Trout or salmon? New Chinese labels make no distinction

New rules mean rainbow trout can now be labelled and sold domestically as salmon

Rainbow trout – or is it? Photograph: Deb Lindsey for The Washington Post via Getty Images

Rainbow trout – or is it? Photograph: Deb Lindsey for The Washington Post via Getty Images

 

A surefire way to confuse your server in a restaurant in China these days is to ask if the fish dish contains rainbow trout or salmon.

New rules introduced in China mean rainbow trout can now be labelled and sold domestically as salmon, after reports showed that the striped freshwater variety of fish had been labelled as salmon for years, and authorities decided to simply allow the practice to take place.

The renaming has echoes of the 2,500-year-old concept from the ancient sage Confucius, of zhengming, which translates as rectification or correction of names as a means of maintaining social order. In this case, a rainbow trout is called a salmon because it behaves like a proper salmon. It also has elements of the more recent concept of doublespeak.

Although rainbow trout are freshwater fish, salmon start their lives in fresh water before growing up in saltwater. The fish look different on the outside but inside they are remarkably similar, with reddish meat.

Both fish are members of the salmonidae family, and now salmon will be standardised under the “umbrella name” for the two fish, according to a ruling by the China Aquatic Products Processing and Marketing Alliance, which is associated with the Chinese agriculture ministry.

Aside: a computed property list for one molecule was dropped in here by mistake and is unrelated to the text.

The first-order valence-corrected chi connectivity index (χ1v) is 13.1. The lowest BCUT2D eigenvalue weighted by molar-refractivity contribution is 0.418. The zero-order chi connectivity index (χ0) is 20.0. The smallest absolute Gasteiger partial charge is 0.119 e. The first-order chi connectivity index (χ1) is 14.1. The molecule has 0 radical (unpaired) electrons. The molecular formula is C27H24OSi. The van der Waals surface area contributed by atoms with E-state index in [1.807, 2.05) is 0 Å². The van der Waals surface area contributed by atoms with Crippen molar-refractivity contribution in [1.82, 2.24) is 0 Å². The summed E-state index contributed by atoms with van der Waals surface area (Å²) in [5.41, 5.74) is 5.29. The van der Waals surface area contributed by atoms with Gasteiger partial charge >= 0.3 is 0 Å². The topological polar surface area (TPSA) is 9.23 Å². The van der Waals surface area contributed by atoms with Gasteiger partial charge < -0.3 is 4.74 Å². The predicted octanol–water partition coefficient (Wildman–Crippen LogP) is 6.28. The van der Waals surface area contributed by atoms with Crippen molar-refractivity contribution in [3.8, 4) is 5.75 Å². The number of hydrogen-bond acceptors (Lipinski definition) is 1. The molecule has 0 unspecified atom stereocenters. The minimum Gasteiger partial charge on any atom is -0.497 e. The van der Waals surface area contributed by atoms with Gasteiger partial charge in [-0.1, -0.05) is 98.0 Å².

Raw debate

A report on the Chinese state broadcaster CCTV in May revealed that a third of fish sold as salmon in China was actually rainbow trout from Qinghai province.

There have been concerns about the renaming, especially when it comes to eating raw fish – raw salmon is a different kettle of fish to raw trout.

With consumers’ nerves still jangled by revelations about faulty vaccines and regular food scares, some people have expressed concern that rainbow trout are more susceptible to parasites.

The China Fisheries Association reassured sushi fans that it was safe to eat salmon raw as they were bred in safe and quarantined conditions.

“Whether salmon has parasites does not depend on whether it is bred in seawater or freshwater,” the association said.

The China Aquatic Products Processing and Marketing Alliance promised to improve the labelling of fish to ease consumer fears.